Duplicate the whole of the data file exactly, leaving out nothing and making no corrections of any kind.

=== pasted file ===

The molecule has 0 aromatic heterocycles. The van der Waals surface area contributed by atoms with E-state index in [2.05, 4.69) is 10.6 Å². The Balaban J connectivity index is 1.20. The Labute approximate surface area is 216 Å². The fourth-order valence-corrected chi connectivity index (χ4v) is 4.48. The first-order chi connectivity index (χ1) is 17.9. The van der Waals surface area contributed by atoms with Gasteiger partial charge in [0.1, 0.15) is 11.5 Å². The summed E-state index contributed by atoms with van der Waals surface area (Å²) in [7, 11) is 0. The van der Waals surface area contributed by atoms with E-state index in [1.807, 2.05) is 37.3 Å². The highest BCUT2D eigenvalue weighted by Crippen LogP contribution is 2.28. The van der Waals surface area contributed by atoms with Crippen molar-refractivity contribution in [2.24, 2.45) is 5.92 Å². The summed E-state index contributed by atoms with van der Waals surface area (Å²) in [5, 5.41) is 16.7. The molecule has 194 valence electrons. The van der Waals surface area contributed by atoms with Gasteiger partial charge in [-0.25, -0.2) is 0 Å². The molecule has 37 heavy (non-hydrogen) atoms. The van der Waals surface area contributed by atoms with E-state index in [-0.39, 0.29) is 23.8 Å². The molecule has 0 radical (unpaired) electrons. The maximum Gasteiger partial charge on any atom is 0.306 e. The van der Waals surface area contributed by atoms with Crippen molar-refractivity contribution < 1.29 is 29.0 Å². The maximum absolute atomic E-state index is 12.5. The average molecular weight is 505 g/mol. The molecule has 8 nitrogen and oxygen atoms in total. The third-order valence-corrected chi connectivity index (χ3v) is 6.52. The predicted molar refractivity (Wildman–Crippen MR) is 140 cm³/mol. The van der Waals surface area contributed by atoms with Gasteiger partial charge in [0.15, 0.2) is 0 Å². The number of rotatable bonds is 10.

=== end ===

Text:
The molecule has 0 aromatic heterocycles. The van der Waals surface area contributed by atoms with E-state index in [2.05, 4.69) is 10.6 Å². The Balaban J connectivity index is 1.20. The Labute approximate surface area is 216 Å². The fourth-order valence-corrected chi connectivity index (χ4v) is 4.48. The first-order chi connectivity index (χ1) is 17.9. The van der Waals surface area contributed by atoms with Gasteiger partial charge in [0.1, 0.15) is 11.5 Å². The summed E-state index contributed by atoms with van der Waals surface area (Å²) in [7, 11) is 0. The van der Waals surface area contributed by atoms with E-state index in [1.807, 2.05) is 37.3 Å². The highest BCUT2D eigenvalue weighted by Crippen LogP contribution is 2.28. The van der Waals surface area contributed by atoms with Crippen molar-refractivity contribution in [2.24, 2.45) is 5.92 Å². The summed E-state index contributed by atoms with van der Waals surface area (Å²) in [5, 5.41) is 16.7. The molecule has 194 valence electrons. The van der Waals surface area contributed by atoms with Gasteiger partial charge in [-0.25, -0.2) is 0 Å². The molecule has 37 heavy (non-hydrogen) atoms. The van der Waals surface area contributed by atoms with E-state index in [-0.39, 0.29) is 23.8 Å². The molecule has 0 radical (unpaired) electrons. The maximum Gasteiger partial charge on any atom is 0.306 e. The van der Waals surface area contributed by atoms with Crippen molar-refractivity contribution < 1.29 is 29.0 Å². The maximum absolute atomic E-state index is 12.5. The average molecular weight is 505 g/mol. The molecule has 8 nitrogen and oxygen atoms in total. The third-order valence-corrected chi connectivity index (χ3v) is 6.52. The predicted molar refractivity (Wildman–Crippen MR) is 140 cm³/mol. The van der Waals surface area contributed by atoms with Gasteiger partial charge in [0.15, 0.2) is 0 Å². The number of rotatable bonds is 10.